This is because most people eating a modern diet rely on glucose as their primary fuel source. Naturally, humans burn fat as their preferred fuel source, meaning that body fat is easily converted into energy, and as such, we don’t get drops in energy if we skip a meal.
Our ancestors would frequently go most of the day without eating, without the cognitive and physical impairments most of us would feel. Researchers at Harvard ran a study in 2003 to look at the effects of macronutrient content on weight loss.
Two groups consumed the same amount of calories, but one consumed a low-fat diet, and the other consumed a low-carb diet.
A third group also consumed a low-carb diet but consumed 300 extra calories overall. After six weeks, all three groups had lost weight; the low-fat group averaged 17 pounds, the low-carb group 23 pounds and the low-carb and extra calories group lost 20 pounds. That’s not a typo.
On a low-carb diet, even consuming 300 extra calories daily, weight loss was greater than on a low-fat diet. So much for the calories in vs calories out the theory!
Regarding health, the nutritional values of the food we eat are crucial. However, it’s important to note that macronutrient content (the amount of protein, fat and carbohydrates we consume) is not anywhere near the full story.
While essential and a helpful distinction, this over-simplification of dietary needs is probably the cause of so much conflicting data and controversy over low-fat versus low-carb diets.
It’s a shame that many people associate low-carb diets with Atkins, which is an incredibly unhealthy way to eat.
The differences between Atkins and a natural diet are huge. The Atkins diet makes no distinction between natural fats (such as animal fats and those contained in nuts and avocados, for example) and damaging processed fats such as corn oil and vegetable oils often used for cooking.
It also limits carbohydrates to such an extent that vegetable intake is limited. Therefore, you are unlikely to get the vitamins and minerals you need.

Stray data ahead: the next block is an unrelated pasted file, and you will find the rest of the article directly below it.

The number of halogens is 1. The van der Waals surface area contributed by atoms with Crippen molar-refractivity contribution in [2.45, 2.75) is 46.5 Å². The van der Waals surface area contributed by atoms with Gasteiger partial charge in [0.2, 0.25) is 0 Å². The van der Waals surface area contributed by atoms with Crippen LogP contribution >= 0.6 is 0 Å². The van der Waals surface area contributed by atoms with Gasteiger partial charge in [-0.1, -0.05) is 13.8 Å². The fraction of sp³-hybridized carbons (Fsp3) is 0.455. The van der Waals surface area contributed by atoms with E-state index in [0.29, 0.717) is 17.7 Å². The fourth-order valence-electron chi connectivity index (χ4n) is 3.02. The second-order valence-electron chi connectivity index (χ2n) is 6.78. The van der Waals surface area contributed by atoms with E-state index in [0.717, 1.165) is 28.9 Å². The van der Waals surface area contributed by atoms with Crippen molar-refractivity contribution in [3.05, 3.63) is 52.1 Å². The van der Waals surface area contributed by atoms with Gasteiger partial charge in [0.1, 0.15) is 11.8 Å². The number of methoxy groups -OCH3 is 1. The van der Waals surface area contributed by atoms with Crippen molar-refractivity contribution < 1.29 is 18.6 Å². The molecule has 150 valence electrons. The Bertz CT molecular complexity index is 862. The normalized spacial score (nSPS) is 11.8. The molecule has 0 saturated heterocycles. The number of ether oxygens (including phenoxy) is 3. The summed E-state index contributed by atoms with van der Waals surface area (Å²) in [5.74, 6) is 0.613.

Natural eating was a revelation to me. Although I’ve always eaten ‘healthily’ in accordance with current norms and known that nutrition is important, the difference this dietary revelation has made to my life is huge.
The most telling difference to me is in the way I feel. I no longer get the dreaded 4 o’clock slump. I have consistent energy throughout the day, I feel mentally clearer, physically stronger, more engaged and more inspired, and I can observe relationships between my eating patterns and my moods.
Moreover, rather than craving sugar, my body tells me what it needs. Sometimes I crave dark green vegetables, carrots, or red meat. I know it sounds a little far-fetched, pining for kale and the like, but trust me, it hasn’t always been that way.
I had previously seen anything quite restrictive as a ‘fad diet’ and not conducive to a healthy lifestyle. Before the last couple of years, most intelligent, health-aware people, myself included, will say that moderation is key and that all you need is a balanced diet.
This is certainly true, but it completely ignores the fact that moderation is a relative concept and that the idea of balance is based on a specific balance set out by the current standard food pyramid, which goes against swathes of evidence, new and old.
Paradigm shifts are often slow, particularly within the scientific community, but this one is beginning to budge.
So if you contrast the low-fat diet, high in processed foods which have been advocated based on bad science for around fifty years, and the one which is consistently associated with optimal health and lack of disease, which we’ve been eating for over two million years… which one is the fad?
Above: A more primal version of the food pyramid.
Note that the ratios are based on caloric intake rather than mass – veg should generally take up the most space on your plate!